Resident rooms and bathrooms #427, #425, #424, #429, #434, #439, #327, #334, #338, #324, and #325 will be deep cleaned by Housekeeping then totally renovated by the Construction crew. Renovation of rooms # 439, 424,425,434, 429,and 324 will include curtain brackets and holes, new window treatment(blinds), new faucets for bathrooms,toilets/seats, wall paint and repair and replacement of window sills. Replaced bed for # 439.
Resident Rooms 316, 318, 339, 347, 401, 420, and 435 floors will be stripped and waxed.
Resident rooms 316, 318, 333, 339, 343, 347, 401, 412, and 435 were deep cleaned.
All nourishment rooms, all shower rooms, rooms # 343, # 318 and each dining room on floors 1-3, have been thoroughly cleaned, and all clothing items/plastic containers have been removed from floor.

The shower room 4B will have floor tiles repaired.
Resident rooms/bathrooms 411 floor Molding will be repaired and/or replaced.
Resident Rooms 435 window brackets were removed and holes patched, window treatments will be added.

2A Shower room, 3B and 3C hallways, and Resident rooms 330, 343, and 347. 4B and 4C hallways, Resident rooms 401, 407, 411, 413, 418, 421, and 435 walls and doors repaired and painted.
Toilet tank cover in room 431 was replaced. Toilet seat in shower room 2A and resident room # 429 were replaced. Sink Faucet in room 439 was repaired. Toilet seat replaced in room 425.
Bathtub in room # 412 bathroom will be deep cleaned to remove all brown stairs.
Resident #29 Geri chair and seat cushion replaced.

Ceiling tile in shower room 2A was replaced.
The Over bed table in room 420 was replaced.
All Residents have the potential to be affected.
Maintenance and Housekeeping will conduct a full house audit to determine if additional areas require any cleaning or repairs of any kind.
All concerns noted will be addressed by Maintenance and Housekeeping Directors, including deep cleaning of rooms, repairs of any walls, molding, doors, spot painting, and any equipment needing repairs or replacement.
The Administrator Reviewed the Preventative maintenance program for Buffalo Center.
A meeting was held at Buffalo Center on 4/23/2017 with the Consultant, Construction crew, corporate, and facility Maintenance and Housekeeping Directors to review the projected schedule of renovation plans.
Housekeeping Director completed a monthly equipment schedule for cleaning of all Resident chairs and Cushions, then housekeeping director will send the clean chairs to Maintenance for repair checks.
Maintenance Director/Housekeeping Director implemented a Maintenance/Housekeeping Unit logging system for environmental concerns or issues needing attention on all 3 Units.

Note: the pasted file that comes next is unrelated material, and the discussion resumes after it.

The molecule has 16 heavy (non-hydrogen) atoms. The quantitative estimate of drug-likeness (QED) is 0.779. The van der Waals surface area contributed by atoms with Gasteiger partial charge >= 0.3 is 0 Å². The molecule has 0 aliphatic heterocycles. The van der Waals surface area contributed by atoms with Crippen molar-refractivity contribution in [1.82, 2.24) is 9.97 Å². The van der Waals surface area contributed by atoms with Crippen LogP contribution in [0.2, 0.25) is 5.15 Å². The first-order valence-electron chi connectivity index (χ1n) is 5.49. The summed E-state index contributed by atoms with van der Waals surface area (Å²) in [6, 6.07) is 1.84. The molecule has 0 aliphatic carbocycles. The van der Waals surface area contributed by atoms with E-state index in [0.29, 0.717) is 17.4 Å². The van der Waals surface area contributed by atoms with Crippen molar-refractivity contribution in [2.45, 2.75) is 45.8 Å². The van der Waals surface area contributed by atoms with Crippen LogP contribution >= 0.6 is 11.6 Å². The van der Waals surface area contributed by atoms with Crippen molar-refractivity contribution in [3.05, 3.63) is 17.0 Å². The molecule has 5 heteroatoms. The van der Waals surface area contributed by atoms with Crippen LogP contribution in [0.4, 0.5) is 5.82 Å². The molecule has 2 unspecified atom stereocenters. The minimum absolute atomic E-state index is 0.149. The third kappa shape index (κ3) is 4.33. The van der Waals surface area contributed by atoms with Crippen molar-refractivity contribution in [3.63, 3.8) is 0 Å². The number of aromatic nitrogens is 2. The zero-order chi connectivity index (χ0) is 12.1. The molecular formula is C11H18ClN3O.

All facility staff will be educated on the above system by the Maintenance Director and the appointed Centers consultant.
Maintenance and Housekeeping Directors will conduct an Audit of 10 Resident rooms throughout the building and 1 Unit weekly x4; then 10 random rooms throughout the building monthly x12.
Results of audits will be forwarded to the QA committee Monthly for review and input.

Responsible Party:
Administrator



FF10 483.80(a)(1)(2)(4)(e)(f):INFECTION CONTROL, PREVENT SPREAD, LINENS

REGULATION: (a) Infection prevention and control program. The facility must establish an infection prevention and control program (IPCP) that must include, at a minimum, the following elements: (1) A system for preventing, identifying, reporting, investigating, and controlling infections and communicable diseases for all residents, staff, volunteers, visitors, and other individuals providing services under a contractual arrangement based upon the facility assessment conducted according to §483.70(e) and following accepted national standards (facility assessment implementation is Phase 2); (2) Written standards, policies, and procedures for the program, which must include, but are not limited to: (i) A system of surveillance designed to identify possible communicable diseases or infections before they can spread to other persons in the facility; (ii) When and to whom possible incidents of communicable disease or infections should be reported; (iii) Standard and transmission-based precautions to be followed to prevent spread of infections; (iv) When and how isolation should be used for a resident; including but not limited to: (A) The type and duration of the isolation, depending upon the infectious agent or organism involved, and (B) A requirement that the isolation should be the least restrictive possible for the resident under the circumstances. (v) The circumstances under which the facility must prohibit employees with a communicable disease or infected skin lesions from direct contact with residents or their food, if direct contact will transmit the disease; and (vi) The hand hygiene procedures to be followed by staff involved in direct resident contact. (4) A system for recording incidents identified under the facility?s IPCP and the corrective actions taken by the facility. (e) Linens. Personnel must handle, store, process, and transport linens so as to prevent the spread of infection. (f) Annual review. The facility will conduct an annual review of its IPCP and update their program, as necessary.

Scope: Pattern
Severity: Potential to cause more than minimal harm
Citation date: March 1, 2017
Corrected date: April 26, 2017

Citation Details